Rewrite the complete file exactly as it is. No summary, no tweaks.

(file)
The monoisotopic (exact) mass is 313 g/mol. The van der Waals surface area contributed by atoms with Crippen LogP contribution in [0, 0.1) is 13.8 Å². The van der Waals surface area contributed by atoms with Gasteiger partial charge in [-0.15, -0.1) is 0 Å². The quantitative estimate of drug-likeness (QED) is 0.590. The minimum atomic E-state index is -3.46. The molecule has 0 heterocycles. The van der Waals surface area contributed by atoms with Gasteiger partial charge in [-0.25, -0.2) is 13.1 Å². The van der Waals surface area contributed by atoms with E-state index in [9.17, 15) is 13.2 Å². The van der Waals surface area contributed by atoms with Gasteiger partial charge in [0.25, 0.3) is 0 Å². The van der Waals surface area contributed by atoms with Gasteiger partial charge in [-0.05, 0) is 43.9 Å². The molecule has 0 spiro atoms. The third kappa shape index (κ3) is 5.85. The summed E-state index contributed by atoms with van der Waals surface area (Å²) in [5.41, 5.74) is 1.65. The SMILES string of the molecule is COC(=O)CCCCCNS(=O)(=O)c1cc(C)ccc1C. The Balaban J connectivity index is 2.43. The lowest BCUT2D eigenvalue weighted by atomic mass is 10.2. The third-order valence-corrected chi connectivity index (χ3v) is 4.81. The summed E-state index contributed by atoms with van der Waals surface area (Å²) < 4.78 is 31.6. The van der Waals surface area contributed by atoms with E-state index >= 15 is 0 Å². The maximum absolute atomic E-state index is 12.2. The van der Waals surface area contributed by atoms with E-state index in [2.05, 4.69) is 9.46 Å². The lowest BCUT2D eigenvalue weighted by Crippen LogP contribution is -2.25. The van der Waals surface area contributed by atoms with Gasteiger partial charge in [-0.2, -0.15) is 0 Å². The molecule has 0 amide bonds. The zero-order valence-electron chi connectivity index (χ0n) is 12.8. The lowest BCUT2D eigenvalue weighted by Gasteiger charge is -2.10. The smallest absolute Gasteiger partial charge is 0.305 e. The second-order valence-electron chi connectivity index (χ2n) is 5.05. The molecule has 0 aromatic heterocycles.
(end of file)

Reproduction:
The monoisotopic (exact) mass is 313 g/mol. The van der Waals surface area contributed by atoms with Crippen LogP contribution in [0, 0.1) is 13.8 Å². The van der Waals surface area contributed by atoms with Gasteiger partial charge in [-0.15, -0.1) is 0 Å². The quantitative estimate of drug-likeness (QED) is 0.590. The minimum atomic E-state index is -3.46. The molecule has 0 heterocycles. The van der Waals surface area contributed by atoms with Gasteiger partial charge in [-0.25, -0.2) is 13.1 Å². The van der Waals surface area contributed by atoms with E-state index in [9.17, 15) is 13.2 Å². The van der Waals surface area contributed by atoms with Gasteiger partial charge in [0.25, 0.3) is 0 Å². The van der Waals surface area contributed by atoms with Gasteiger partial charge in [-0.05, 0) is 43.9 Å². The molecule has 0 spiro atoms. The third kappa shape index (κ3) is 5.85. The summed E-state index contributed by atoms with van der Waals surface area (Å²) in [5.41, 5.74) is 1.65. The SMILES string of the molecule is COC(=O)CCCCCNS(=O)(=O)c1cc(C)ccc1C. The Balaban J connectivity index is 2.43. The lowest BCUT2D eigenvalue weighted by atomic mass is 10.2. The third-order valence-corrected chi connectivity index (χ3v) is 4.81. The summed E-state index contributed by atoms with van der Waals surface area (Å²) < 4.78 is 31.6. The van der Waals surface area contributed by atoms with E-state index >= 15 is 0 Å². The maximum absolute atomic E-state index is 12.2. The van der Waals surface area contributed by atoms with E-state index in [2.05, 4.69) is 9.46 Å². The lowest BCUT2D eigenvalue weighted by Crippen LogP contribution is -2.25. The van der Waals surface area contributed by atoms with Gasteiger partial charge in [-0.2, -0.15) is 0 Å². The molecule has 0 amide bonds. The zero-order valence-electron chi connectivity index (χ0n) is 12.8. The lowest BCUT2D eigenvalue weighted by Gasteiger charge is -2.10. The smallest absolute Gasteiger partial charge is 0.305 e. The second-order valence-electron chi connectivity index (χ2n) is 5.05. The molecule has 0 aromatic heterocycles.